The shares of energy service provider Core Laboratories (NYSE:CLB) rose nearly 9% in the first two hours of the trading day on November 23. Even more impressive was the nearly 14% increase for Helix Energy Solutions (NYSE:HLX). However, the most impressive increase was seen at Transocean (NYSE:RIG), which posted a price rise of almost 20%. The major price movements here all relate to the same theme: improving oil prices.
Several relationships are involved here. First of all, Core Labs, Helix and Transocean provide important services to energy companies in the exploration and production of oil and gas. However, demand for their services is highly dependent on oil and gas prices. Higher energy prices tend to lead to more drilling, and lower prices usually lead exploration and production (E&P) companies to reduce their capital expenditures. In other words, rising and falling energy prices correlate with rising and falling demand for energy services companies.
The simple logic for the price movements of this trio is therefore that energy prices have risen and have led to an optimistic view of investors. In essence, Wall Street assumes that demand for Core Labs’ digital solutions and Helix and Transocean’s drilling services would increase from current levels. But there is a small catch here: all three companies have recently reported weak results. For example, Transocean’s adjusted loss in the third quarter of 2020 was $0.11 per share, after breaking even in the second quarter of the year. Helix’s earnings per share were $0.10 in the first nine months of the year, compared to $0.33 in the same period in 2019, and Core Labs generated $0.07 per share in the third quarter, compared to $0.53 per share a year ago.
The reason for the weakness is that the economic shutdowns used to slow the spread of the coronavirus have led to a massive imbalance between supply and demand in the energy sector and to persistently low prices. As supply dwarfs demand, companies have been forced to drastically reduce their investment plans. The attractive effect is that the energy service companies had to struggle with the headwind of the economy. Therefore, the rising energy prices are particularly positive at the moment.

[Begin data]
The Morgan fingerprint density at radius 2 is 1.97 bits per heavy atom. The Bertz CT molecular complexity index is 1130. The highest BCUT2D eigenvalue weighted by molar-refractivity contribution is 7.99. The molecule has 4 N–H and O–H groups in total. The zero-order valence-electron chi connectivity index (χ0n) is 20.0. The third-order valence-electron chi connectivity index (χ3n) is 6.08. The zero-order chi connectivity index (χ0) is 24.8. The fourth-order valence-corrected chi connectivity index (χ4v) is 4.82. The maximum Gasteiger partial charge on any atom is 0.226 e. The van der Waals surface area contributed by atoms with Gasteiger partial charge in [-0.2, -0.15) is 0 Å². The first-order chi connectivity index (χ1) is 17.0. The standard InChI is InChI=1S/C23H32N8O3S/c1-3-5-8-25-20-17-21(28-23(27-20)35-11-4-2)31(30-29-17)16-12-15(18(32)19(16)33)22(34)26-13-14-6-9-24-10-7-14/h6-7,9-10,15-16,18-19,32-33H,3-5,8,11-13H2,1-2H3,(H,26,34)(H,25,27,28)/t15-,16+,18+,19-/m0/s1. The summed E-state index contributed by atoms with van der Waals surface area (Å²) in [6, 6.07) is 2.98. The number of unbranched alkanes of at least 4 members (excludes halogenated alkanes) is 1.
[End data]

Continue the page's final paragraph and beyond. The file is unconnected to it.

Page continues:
In fact, there has been a positive development on the vaccine front in each of the last three weeks. The most recent vaccine is from AstraZeneca, which reported that its COVID-19 vaccine was up to 90% effective in the trials it conducted. With three vaccines already showing promising initial results, investors are increasingly confident that demand for oil and gas will return once the economy fully recovers. This should help to absorb the excess supply in the energy sector. But this is not the only dynamic in the market, as supply is also being restricted by the energy industry’s withdrawals. OPEC, for example, has cut back production to offset the imbalance between supply and demand on the supply side. As it is likely to take a while for the demand for vaccines to skyrocket, energy investors were also encouraged by the growing conviction that OPEC will continue to keep supply in check even after the current round of production cuts.
When you put all this different information together, you get rising oil and gas prices and rising stock prices for Core Labs, Helix and Transocean. The only problem is that one day there won’t be a trend, and honestly, this is a complex and dynamic time in the energy industry. In normal times in the volatile energy sector, it is as likely that prices will fall as they rise over short periods of time. Today, investors are even more volatile. What makes this trio of shares even more difficult is that the shares of energy service companies tend to move more dramatically than the shares of their largest customers. In other words, investors should be prepared for increased price volatility at Core Labs, Helix and Transocean. Most investors who are bargain hunting in the energy sector today should probably look to large diversified drilling companies like Chevron, which also happens to have one of the strongest balance sheets in the industry.